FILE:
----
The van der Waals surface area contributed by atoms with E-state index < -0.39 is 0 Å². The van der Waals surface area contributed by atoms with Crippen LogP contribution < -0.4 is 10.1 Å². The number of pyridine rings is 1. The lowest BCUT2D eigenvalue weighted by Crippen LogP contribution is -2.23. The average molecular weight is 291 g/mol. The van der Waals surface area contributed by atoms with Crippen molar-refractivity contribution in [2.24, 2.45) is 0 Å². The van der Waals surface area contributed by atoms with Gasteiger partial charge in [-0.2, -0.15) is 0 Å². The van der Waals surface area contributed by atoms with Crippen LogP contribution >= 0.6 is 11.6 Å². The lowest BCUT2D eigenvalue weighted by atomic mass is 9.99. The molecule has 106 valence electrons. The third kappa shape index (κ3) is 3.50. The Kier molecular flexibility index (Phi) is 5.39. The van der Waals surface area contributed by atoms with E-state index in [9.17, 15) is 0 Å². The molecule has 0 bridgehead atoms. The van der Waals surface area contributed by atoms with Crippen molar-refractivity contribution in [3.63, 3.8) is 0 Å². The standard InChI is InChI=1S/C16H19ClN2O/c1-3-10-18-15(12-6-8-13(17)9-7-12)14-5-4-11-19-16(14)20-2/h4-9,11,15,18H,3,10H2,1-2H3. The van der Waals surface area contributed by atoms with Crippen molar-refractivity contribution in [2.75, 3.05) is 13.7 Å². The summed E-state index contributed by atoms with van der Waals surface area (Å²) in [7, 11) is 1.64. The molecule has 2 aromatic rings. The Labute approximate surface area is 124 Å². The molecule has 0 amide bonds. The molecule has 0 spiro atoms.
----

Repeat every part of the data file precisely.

The van der Waals surface area contributed by atoms with E-state index < -0.39 is 0 Å². The van der Waals surface area contributed by atoms with Crippen LogP contribution < -0.4 is 10.1 Å². The number of pyridine rings is 1. The lowest BCUT2D eigenvalue weighted by Crippen LogP contribution is -2.23. The average molecular weight is 291 g/mol. The van der Waals surface area contributed by atoms with Crippen molar-refractivity contribution in [2.24, 2.45) is 0 Å². The van der Waals surface area contributed by atoms with Gasteiger partial charge in [-0.2, -0.15) is 0 Å². The van der Waals surface area contributed by atoms with Crippen LogP contribution >= 0.6 is 11.6 Å². The lowest BCUT2D eigenvalue weighted by atomic mass is 9.99. The molecule has 106 valence electrons. The third kappa shape index (κ3) is 3.50. The Kier molecular flexibility index (Phi) is 5.39. The van der Waals surface area contributed by atoms with E-state index in [9.17, 15) is 0 Å². The molecule has 0 bridgehead atoms. The van der Waals surface area contributed by atoms with Crippen molar-refractivity contribution in [3.63, 3.8) is 0 Å². The standard InChI is InChI=1S/C16H19ClN2O/c1-3-10-18-15(12-6-8-13(17)9-7-12)14-5-4-11-19-16(14)20-2/h4-9,11,15,18H,3,10H2,1-2H3. The van der Waals surface area contributed by atoms with Crippen molar-refractivity contribution in [2.75, 3.05) is 13.7 Å². The summed E-state index contributed by atoms with van der Waals surface area (Å²) in [7, 11) is 1.64. The molecule has 2 aromatic rings. The Labute approximate surface area is 124 Å². The molecule has 0 amide bonds. The molecule has 0 spiro atoms.